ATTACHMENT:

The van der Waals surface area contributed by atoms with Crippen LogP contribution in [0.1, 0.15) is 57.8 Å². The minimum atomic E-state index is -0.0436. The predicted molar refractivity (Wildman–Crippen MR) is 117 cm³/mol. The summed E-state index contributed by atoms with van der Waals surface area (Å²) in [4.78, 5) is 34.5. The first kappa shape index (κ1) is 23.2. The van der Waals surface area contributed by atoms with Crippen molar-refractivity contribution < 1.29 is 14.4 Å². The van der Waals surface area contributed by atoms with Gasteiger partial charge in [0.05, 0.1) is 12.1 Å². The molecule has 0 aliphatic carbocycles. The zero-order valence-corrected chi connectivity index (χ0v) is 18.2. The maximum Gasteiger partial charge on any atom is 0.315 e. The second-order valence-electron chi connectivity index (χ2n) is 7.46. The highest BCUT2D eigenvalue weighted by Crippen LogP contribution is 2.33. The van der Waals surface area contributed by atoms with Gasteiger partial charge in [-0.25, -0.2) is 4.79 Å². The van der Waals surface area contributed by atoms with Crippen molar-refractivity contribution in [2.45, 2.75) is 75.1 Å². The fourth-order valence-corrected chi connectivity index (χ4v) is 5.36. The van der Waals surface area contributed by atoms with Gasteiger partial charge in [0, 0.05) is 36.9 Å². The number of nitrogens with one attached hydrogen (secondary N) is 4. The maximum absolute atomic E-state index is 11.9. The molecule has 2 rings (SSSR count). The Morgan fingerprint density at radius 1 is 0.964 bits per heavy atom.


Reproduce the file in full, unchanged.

The van der Waals surface area contributed by atoms with Crippen LogP contribution in [0.1, 0.15) is 57.8 Å². The minimum atomic E-state index is -0.0436. The predicted molar refractivity (Wildman–Crippen MR) is 117 cm³/mol. The summed E-state index contributed by atoms with van der Waals surface area (Å²) in [4.78, 5) is 34.5. The first kappa shape index (κ1) is 23.2. The van der Waals surface area contributed by atoms with Crippen molar-refractivity contribution < 1.29 is 14.4 Å². The van der Waals surface area contributed by atoms with Gasteiger partial charge in [0.05, 0.1) is 12.1 Å². The molecule has 0 aliphatic carbocycles. The zero-order valence-corrected chi connectivity index (χ0v) is 18.2. The maximum Gasteiger partial charge on any atom is 0.315 e. The second-order valence-electron chi connectivity index (χ2n) is 7.46. The highest BCUT2D eigenvalue weighted by Crippen LogP contribution is 2.33. The van der Waals surface area contributed by atoms with Gasteiger partial charge in [-0.25, -0.2) is 4.79 Å². The van der Waals surface area contributed by atoms with Crippen molar-refractivity contribution in [2.45, 2.75) is 75.1 Å². The fourth-order valence-corrected chi connectivity index (χ4v) is 5.36. The van der Waals surface area contributed by atoms with Gasteiger partial charge in [0, 0.05) is 36.9 Å². The number of nitrogens with one attached hydrogen (secondary N) is 4. The maximum absolute atomic E-state index is 11.9. The molecule has 2 rings (SSSR count). The Morgan fingerprint density at radius 1 is 0.964 bits per heavy atom.